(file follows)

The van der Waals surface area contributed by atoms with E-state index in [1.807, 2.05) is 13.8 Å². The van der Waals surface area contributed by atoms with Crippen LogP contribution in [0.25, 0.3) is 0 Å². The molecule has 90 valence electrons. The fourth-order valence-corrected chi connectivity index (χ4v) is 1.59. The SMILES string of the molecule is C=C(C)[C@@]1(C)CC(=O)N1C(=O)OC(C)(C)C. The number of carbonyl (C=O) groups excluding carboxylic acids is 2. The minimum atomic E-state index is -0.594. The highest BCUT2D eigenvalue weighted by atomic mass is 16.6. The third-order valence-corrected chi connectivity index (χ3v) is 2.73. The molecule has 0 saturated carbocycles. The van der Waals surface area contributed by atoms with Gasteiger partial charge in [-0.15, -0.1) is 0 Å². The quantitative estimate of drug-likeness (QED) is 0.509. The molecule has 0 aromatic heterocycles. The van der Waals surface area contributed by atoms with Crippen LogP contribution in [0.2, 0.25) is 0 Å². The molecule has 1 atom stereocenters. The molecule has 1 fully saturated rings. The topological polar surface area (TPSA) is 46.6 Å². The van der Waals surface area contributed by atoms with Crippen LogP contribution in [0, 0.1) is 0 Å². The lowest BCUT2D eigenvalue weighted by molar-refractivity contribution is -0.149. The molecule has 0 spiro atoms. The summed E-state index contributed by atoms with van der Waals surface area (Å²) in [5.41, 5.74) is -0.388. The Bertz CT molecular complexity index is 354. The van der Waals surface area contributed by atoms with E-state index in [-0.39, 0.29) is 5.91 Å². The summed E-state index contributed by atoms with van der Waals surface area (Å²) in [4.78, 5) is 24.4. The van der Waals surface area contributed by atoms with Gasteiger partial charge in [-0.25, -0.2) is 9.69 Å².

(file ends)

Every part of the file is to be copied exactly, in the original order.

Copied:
The van der Waals surface area contributed by atoms with E-state index in [1.807, 2.05) is 13.8 Å². The van der Waals surface area contributed by atoms with Crippen LogP contribution in [0.25, 0.3) is 0 Å². The molecule has 90 valence electrons. The fourth-order valence-corrected chi connectivity index (χ4v) is 1.59. The SMILES string of the molecule is C=C(C)[C@@]1(C)CC(=O)N1C(=O)OC(C)(C)C. The number of carbonyl (C=O) groups excluding carboxylic acids is 2. The minimum atomic E-state index is -0.594. The highest BCUT2D eigenvalue weighted by atomic mass is 16.6. The third-order valence-corrected chi connectivity index (χ3v) is 2.73. The molecule has 0 saturated carbocycles. The van der Waals surface area contributed by atoms with Gasteiger partial charge in [-0.15, -0.1) is 0 Å². The quantitative estimate of drug-likeness (QED) is 0.509. The molecule has 0 aromatic heterocycles. The van der Waals surface area contributed by atoms with Crippen LogP contribution in [0.2, 0.25) is 0 Å². The molecule has 1 atom stereocenters. The molecule has 1 fully saturated rings. The topological polar surface area (TPSA) is 46.6 Å². The van der Waals surface area contributed by atoms with Crippen LogP contribution in [0, 0.1) is 0 Å². The lowest BCUT2D eigenvalue weighted by molar-refractivity contribution is -0.149. The molecule has 0 spiro atoms. The summed E-state index contributed by atoms with van der Waals surface area (Å²) in [5.41, 5.74) is -0.388. The Bertz CT molecular complexity index is 354. The van der Waals surface area contributed by atoms with E-state index in [-0.39, 0.29) is 5.91 Å². The summed E-state index contributed by atoms with van der Waals surface area (Å²) in [4.78, 5) is 24.4. The van der Waals surface area contributed by atoms with Gasteiger partial charge in [-0.25, -0.2) is 9.69 Å².